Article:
to Mr. Bayard.
Lima, October 28, 1886. (Received November 20.)
Sir: I have received Department’s No. 97, of September 23, 1886, and I have to report that Congress, on the 24th instant, passed an act similar to the one referred to in that number, annulling all the interior acts of the Pierola and Iglesias Governments. I inclose a newspaper copy of the act, not yet signed or officially published, and translation. As the President has not the veto power, the signing and putting into effect is perfunctory.
The President has also signed the act annulling the Darsena contract. * * *
It will be observed the terms of the general act, referring to the Pierola and Iglesias Governments, at least ostensibly, are sweeping in their effect, and how far the act may reach, and whether it will affect foreign interests generally, will depend upon the construction given it. * * *
I concluded that I had best put into writing the substance of what I had to say to the minister of foreign relations on the subject. This I did, heading it “Memorandum,” as see copy herewith sent; and when I met him yesterday evening, per appointment, I had it read to him, and then left with him a copy. He said that the general principles announced were correct, and no one with the least knowledge of international law would deny them; but as no American interest was as jet infringed, he thought it premature that I should pass to him the [Page 923] note. I replied that the act of Congress was in its terms general and sweeping, and I thought my Government desired that he should be advised of its view of the international principles involved in the abstract; but since he had expressed full agreement with the views I had presented, I did not demand an answer, but would leave the paper as a “memorandum” of what I had said, so he might have it translated at his leisure, and I should send a copy to Washington, in a report to my Government. He then again expressed agreement with the general principles; but said he would reserve the right to reply if it should seem proper upon more careful consideration, but thanked me for relieving him of the necessity of answering. The whole interview, as was the previous, was perfectly agreeable and cordial.
After my interview of Monday my colleagues of England, France, Germany, and Brazil called to see and consult with me relative to the proper course, in view of the action of Congress, whether there should be joint diplomatic expression or not. I advised that I thought joint expression was not required; that I had already myself seen the minister of foreign affairs and should, perhaps, embody my views in a “memorandum.”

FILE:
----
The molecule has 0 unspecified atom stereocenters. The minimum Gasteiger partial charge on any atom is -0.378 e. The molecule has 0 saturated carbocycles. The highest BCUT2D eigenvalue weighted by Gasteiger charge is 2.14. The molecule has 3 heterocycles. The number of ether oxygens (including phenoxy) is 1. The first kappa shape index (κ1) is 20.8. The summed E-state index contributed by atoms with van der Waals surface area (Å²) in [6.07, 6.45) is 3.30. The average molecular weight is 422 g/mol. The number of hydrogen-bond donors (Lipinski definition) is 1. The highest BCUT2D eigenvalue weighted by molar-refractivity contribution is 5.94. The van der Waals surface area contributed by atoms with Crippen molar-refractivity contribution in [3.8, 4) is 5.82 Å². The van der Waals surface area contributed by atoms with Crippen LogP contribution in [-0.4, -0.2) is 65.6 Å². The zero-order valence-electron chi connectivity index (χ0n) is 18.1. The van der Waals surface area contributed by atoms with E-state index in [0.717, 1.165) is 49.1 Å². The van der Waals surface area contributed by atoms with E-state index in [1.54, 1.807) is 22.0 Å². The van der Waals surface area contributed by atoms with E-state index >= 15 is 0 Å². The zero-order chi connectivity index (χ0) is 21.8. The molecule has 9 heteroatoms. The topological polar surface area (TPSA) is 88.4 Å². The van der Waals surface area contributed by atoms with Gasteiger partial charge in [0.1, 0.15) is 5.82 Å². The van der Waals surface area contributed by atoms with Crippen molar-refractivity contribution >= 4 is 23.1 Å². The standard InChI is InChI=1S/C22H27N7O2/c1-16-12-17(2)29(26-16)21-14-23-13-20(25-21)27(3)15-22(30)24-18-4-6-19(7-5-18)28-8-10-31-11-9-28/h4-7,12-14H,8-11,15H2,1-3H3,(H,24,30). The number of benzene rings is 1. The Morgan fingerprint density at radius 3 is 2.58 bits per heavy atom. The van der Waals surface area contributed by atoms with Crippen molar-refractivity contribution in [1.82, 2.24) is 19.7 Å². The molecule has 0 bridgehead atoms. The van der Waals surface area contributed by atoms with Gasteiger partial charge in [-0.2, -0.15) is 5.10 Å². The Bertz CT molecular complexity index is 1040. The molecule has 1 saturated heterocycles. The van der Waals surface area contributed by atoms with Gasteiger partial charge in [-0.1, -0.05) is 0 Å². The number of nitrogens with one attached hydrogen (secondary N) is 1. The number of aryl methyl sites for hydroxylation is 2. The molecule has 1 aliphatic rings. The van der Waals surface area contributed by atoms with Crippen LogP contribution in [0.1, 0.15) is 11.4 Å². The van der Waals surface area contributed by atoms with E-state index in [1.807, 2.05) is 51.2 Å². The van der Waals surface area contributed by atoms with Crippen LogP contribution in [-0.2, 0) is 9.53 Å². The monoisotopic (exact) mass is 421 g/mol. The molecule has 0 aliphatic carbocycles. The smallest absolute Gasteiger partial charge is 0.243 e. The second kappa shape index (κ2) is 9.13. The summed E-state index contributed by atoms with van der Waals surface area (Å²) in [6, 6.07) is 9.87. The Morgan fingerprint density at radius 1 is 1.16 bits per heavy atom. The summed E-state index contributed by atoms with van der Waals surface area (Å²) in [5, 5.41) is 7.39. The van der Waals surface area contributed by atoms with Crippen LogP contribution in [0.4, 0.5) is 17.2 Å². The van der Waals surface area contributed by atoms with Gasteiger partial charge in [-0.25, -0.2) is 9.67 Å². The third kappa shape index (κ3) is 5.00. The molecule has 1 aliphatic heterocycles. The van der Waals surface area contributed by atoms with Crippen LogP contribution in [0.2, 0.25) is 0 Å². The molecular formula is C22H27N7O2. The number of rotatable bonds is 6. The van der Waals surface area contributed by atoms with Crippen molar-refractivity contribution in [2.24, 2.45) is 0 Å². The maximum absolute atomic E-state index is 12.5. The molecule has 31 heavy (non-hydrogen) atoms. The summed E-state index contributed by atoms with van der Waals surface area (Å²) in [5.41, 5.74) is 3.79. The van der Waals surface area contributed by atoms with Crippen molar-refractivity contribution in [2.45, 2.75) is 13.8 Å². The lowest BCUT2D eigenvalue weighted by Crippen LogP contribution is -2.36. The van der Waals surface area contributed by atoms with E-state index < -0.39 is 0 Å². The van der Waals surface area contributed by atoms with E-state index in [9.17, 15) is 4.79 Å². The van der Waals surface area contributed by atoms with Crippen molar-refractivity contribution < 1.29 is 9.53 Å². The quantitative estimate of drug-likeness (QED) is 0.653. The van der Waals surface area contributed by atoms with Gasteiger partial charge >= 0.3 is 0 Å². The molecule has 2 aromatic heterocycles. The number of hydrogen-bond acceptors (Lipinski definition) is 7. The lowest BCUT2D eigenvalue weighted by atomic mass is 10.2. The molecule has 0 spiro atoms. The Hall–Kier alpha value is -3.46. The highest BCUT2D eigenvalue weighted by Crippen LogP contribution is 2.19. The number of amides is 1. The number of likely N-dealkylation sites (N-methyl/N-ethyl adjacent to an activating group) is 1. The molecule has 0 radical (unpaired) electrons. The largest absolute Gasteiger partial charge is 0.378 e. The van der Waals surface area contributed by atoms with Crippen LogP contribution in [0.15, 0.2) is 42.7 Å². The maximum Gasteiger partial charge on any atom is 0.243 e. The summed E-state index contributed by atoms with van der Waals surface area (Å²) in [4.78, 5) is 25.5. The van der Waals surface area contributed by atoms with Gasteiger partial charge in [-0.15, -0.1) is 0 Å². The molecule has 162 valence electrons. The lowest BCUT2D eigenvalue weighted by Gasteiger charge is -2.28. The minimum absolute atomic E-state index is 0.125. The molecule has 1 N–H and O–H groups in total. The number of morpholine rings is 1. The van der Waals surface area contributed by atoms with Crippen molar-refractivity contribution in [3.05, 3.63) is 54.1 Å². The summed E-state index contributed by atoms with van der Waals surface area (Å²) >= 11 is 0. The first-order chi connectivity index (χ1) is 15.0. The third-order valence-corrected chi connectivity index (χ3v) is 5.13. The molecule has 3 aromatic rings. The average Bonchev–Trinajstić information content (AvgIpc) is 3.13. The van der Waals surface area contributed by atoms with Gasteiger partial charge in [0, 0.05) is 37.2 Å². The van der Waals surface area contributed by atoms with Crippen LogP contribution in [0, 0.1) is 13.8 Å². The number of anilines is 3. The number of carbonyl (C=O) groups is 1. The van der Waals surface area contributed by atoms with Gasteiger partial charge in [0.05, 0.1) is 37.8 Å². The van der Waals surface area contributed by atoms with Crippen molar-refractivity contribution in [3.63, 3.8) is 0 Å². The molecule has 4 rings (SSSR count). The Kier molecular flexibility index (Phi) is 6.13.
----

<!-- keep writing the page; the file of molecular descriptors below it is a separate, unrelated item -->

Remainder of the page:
But the French minister afterwards asked General Salazar, the dean of the diplomatic corps, to call a meeting of the body, which he did for yesterday evening. I then expressed to my colleagues, collectively, the view somewhat more strongly, which I had previously presented at my own house, that it did not seem to me advisable that there should be joint expression; indeed, that I had taken such separate action as I thought best, and had an engagement for a future personal interview, made at the minister’s request, and I could neither join in a united expression nor permit any one else to speak for my Government in the premises; that I thought it would both be more friendly to the Government here, and more effective that each representative should act separately, according as the interests and the views of his Government should suggest.
So, when the question was put, whether it was proper that there should be joint diplomatic action, it was unanimously determined in the negative.
However, the English minister had already directed a note to the Government here, stating that England would never admit the non-responsibility of the present Government of Peru for the acts of its predecessors, and he sent a long cablegram to London announcing the fact.
The French minister had also addressed a short note to the Government here.
The Spanish minister had presented his views in a personal interview, and the German minister had expressed some intention of doing likewise, and the Chilian minister cabled for instructions.
But I think there is no difference of opinion among the members of the corps concerning the principle of responsibility. It did not seem to me worth while to cable at a considerable cost, as I know no immediate necessity for doing so.
I have, etc.,